WWAC Talks Music To Make Out To

Screenshot from Nine Inch Nails Closer Video

What is a month of sex talk without talk about sexy music?

First of all, does music play an important role in your sex life/sexuality? Why or why not?

Jamie: Not currently. The partner and I have different musical tastes, and he doesn’t vibe on a sexy song like I do.

Tea: I’m ace, so not really in my sexuality. But in my life, definitely. I play, sing, and write a lot of music and having a personal soundtrack is a really important part of my life.

Ginnis: You bet! I have a spotify playlist just for sexy tunes. Being that I am a very “in my head” kind of person, music helps me get out of that zone and into a more sensual mindspace, so sexy music is pretty crucial in my sex life.

Was there any particular songs you recall that contributed to your understanding of sex when you were a teenager?

Jamie: Well,  yeah. Prince (RIP). Naturally. And a lot of the R&B of the 80s. Cameo. I was shy and repressed as a kid, so the music was sort of a guilty pleasure for me. I was afraid of any and everything my parents might negatively react to. As a black teen girl, there was a lot of pressure not to get pregnant. As a weird nerd girl, I didn’t get much of the romantic attention I wanted. I was a “boyfriend you’ve never met from Canada” kid. So music that told me sex was fun was eye opening.

Tea: The single song that is, for me, the absolute sexiest song I know, is “Scrawled in Sap” by 16 Horsepower.  

They’re a gothic Christian bluegrass band and it’s a song about seducing another man’s wife, so I’m not entirely sure what that says about me, but David Eugene Edwards, their lead singer, honestly is able to make the creepiest things sound sexy. To someone who is usually squicked by sex. The band that was most influential in my teenage years, though, was definitely the Smashing Pumpkins. They definitely had a great impression on a kid who needed to hear that it was okay to be weird. And Tori Amos had a big influence on me figuring out stuff about my own identity. I also need to credit a lot of the musicians my mom listened to, like Simon & Garfunkel, Bob Dylan, and Fleetwood Mac. Stevie Nicks had SUCH an impression on me in terms of how to be a powerful woman.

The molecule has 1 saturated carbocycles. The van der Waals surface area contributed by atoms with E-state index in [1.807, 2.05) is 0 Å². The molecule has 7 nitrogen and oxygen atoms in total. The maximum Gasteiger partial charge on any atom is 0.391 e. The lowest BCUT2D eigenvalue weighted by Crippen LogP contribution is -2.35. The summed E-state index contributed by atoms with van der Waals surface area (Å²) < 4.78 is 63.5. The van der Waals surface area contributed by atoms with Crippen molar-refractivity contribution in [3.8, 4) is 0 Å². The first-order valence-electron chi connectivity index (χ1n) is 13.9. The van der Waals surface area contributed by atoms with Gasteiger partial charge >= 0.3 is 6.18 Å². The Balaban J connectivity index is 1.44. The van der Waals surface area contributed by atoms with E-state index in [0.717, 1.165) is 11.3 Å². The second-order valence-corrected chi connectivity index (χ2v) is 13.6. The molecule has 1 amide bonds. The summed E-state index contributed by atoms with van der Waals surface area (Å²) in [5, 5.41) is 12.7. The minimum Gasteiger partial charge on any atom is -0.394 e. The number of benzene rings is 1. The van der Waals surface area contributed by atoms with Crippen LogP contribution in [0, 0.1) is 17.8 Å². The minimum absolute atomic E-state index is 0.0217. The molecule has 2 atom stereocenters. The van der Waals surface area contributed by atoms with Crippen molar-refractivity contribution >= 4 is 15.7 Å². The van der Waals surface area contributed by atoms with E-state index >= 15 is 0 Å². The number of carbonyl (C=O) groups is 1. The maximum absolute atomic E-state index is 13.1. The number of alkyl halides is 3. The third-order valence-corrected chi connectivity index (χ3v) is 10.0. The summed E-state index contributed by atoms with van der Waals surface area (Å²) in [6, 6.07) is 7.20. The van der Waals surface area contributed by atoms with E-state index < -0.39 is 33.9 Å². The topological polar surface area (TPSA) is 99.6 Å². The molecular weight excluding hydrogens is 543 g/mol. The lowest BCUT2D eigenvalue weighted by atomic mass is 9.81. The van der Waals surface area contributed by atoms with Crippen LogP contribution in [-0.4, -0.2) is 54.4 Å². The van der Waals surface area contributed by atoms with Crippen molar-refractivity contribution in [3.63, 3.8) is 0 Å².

Gin: Nine Inch Nails and Portishead—which clearly shows the era I grew up in! I mean “Closer” was like whoa—this introduction to sex that wasn’t about super, sweet romance or sentimentality, but showed me a different side of sex.

While “Closer” is the most obvious, just a lot of the industrial, percussive elements of NIN’s music, that gets in your guts! Portishead, I first heard them on The Craft soundtrack in a very fucked up scene, but their music is fascinating layers of desire.

Do you have a go-to musician, song, playlist for your mood music?

Jamie: Not these days. I have certain songs that do it for me, but by different artists.

Tea: Yes! My go-to band these days is Sweet Soubrette, a band that plays a lot of feminist music influenced by literature. They have a song called “Burning City” about Fahrenheit 451, and a song called “What’s My Desire” about Anais Nin that are two of the most incredible and emotionally-moving songs I know. Both of those songs end up on almost all my playlists.  

I also have a Spotify playlist of any and all the songs that get stuck in my head, and multiple songs for my favorite characters/ships. I’ve got a 218-song Hannibal/Will playlist, and a 164-song Tony Stark/Tiberius Stone one, for example. If you want to make out to music about cannibals and/or ex-besties trying to murder you in your dreams.

Gin: Like Tea, I have a playlist, as well, and anytime I come across a song that does give me that sexy feeling—that greater sense of sensuality and my body, that essentially takes me out of my headspace and into touch and movement—it goes on that playlist.


Share your own favorites and recommendations in the comments!

Ginnis Tonik

Ginnis Tonik

Smashing the patriarchy with glitter, pink lipstick, and cowboy boots. You can follow her on Instagram @ginnistonik
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